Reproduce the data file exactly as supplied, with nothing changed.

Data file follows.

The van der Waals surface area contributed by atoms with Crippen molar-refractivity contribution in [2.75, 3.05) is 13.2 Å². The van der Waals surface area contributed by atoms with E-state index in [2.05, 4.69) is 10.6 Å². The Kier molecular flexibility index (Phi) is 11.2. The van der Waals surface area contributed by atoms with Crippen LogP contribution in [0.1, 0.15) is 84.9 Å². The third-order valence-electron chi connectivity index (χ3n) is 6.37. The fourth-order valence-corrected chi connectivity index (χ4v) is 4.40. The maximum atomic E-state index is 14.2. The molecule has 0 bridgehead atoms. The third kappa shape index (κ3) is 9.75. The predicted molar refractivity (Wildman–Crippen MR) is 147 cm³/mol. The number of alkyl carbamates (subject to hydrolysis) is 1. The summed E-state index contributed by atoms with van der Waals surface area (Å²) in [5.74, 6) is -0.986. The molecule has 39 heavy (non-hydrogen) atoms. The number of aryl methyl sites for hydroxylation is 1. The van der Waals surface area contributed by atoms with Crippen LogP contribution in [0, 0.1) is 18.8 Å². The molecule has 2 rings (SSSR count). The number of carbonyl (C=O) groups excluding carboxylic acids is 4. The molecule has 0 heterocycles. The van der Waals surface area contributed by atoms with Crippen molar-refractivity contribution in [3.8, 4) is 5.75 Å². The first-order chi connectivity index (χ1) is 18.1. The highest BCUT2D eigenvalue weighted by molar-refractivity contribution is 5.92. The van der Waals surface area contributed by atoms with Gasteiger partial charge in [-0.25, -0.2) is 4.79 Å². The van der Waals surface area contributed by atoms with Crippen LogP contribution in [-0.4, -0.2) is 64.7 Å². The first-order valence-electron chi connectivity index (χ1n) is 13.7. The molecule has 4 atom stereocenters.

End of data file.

The van der Waals surface area contributed by atoms with Crippen molar-refractivity contribution in [2.75, 3.05) is 13.2 Å². The van der Waals surface area contributed by atoms with E-state index in [2.05, 4.69) is 10.6 Å². The Kier molecular flexibility index (Phi) is 11.2. The van der Waals surface area contributed by atoms with Crippen LogP contribution in [0.1, 0.15) is 84.9 Å². The third-order valence-electron chi connectivity index (χ3n) is 6.37. The fourth-order valence-corrected chi connectivity index (χ4v) is 4.40. The maximum atomic E-state index is 14.2. The molecule has 0 bridgehead atoms. The third kappa shape index (κ3) is 9.75. The predicted molar refractivity (Wildman–Crippen MR) is 147 cm³/mol. The number of alkyl carbamates (subject to hydrolysis) is 1. The summed E-state index contributed by atoms with van der Waals surface area (Å²) in [5.74, 6) is -0.986. The molecule has 39 heavy (non-hydrogen) atoms. The number of aryl methyl sites for hydroxylation is 1. The van der Waals surface area contributed by atoms with Crippen LogP contribution in [0, 0.1) is 18.8 Å². The molecule has 2 rings (SSSR count). The number of carbonyl (C=O) groups excluding carboxylic acids is 4. The molecule has 0 heterocycles. The van der Waals surface area contributed by atoms with Crippen molar-refractivity contribution in [3.8, 4) is 5.75 Å². The first-order chi connectivity index (χ1) is 18.1. The highest BCUT2D eigenvalue weighted by molar-refractivity contribution is 5.92. The van der Waals surface area contributed by atoms with Gasteiger partial charge in [-0.25, -0.2) is 4.79 Å². The van der Waals surface area contributed by atoms with Crippen LogP contribution in [-0.4, -0.2) is 64.7 Å². The first-order valence-electron chi connectivity index (χ1n) is 13.7. The molecule has 4 atom stereocenters.